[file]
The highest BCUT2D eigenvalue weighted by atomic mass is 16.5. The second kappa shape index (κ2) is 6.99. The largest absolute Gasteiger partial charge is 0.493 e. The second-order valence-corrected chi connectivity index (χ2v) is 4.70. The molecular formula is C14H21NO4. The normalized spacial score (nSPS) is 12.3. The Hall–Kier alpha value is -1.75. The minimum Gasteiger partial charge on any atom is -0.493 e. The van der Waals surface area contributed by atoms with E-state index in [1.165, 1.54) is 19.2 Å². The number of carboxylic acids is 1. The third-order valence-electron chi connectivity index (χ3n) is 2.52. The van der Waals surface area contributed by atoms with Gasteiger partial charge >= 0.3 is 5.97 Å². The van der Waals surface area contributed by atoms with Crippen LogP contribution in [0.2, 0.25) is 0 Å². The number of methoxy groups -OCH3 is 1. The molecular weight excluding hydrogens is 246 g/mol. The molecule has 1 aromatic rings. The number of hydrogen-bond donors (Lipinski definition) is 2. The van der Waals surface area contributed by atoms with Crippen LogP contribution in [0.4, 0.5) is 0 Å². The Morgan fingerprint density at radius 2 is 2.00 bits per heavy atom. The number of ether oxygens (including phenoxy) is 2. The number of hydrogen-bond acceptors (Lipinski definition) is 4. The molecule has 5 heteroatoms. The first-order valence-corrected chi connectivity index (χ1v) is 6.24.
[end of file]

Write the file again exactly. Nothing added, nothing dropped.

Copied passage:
The highest BCUT2D eigenvalue weighted by atomic mass is 16.5. The second kappa shape index (κ2) is 6.99. The largest absolute Gasteiger partial charge is 0.493 e. The second-order valence-corrected chi connectivity index (χ2v) is 4.70. The molecular formula is C14H21NO4. The normalized spacial score (nSPS) is 12.3. The Hall–Kier alpha value is -1.75. The minimum Gasteiger partial charge on any atom is -0.493 e. The van der Waals surface area contributed by atoms with E-state index in [1.165, 1.54) is 19.2 Å². The number of carboxylic acids is 1. The third-order valence-electron chi connectivity index (χ3n) is 2.52. The van der Waals surface area contributed by atoms with Gasteiger partial charge >= 0.3 is 5.97 Å². The van der Waals surface area contributed by atoms with Crippen LogP contribution in [0.2, 0.25) is 0 Å². The number of methoxy groups -OCH3 is 1. The molecular weight excluding hydrogens is 246 g/mol. The molecule has 1 aromatic rings. The number of hydrogen-bond donors (Lipinski definition) is 2. The van der Waals surface area contributed by atoms with Crippen LogP contribution in [0.4, 0.5) is 0 Å². The Morgan fingerprint density at radius 2 is 2.00 bits per heavy atom. The number of ether oxygens (including phenoxy) is 2. The number of hydrogen-bond acceptors (Lipinski definition) is 4. The molecule has 5 heteroatoms. The first-order valence-corrected chi connectivity index (χ1v) is 6.24.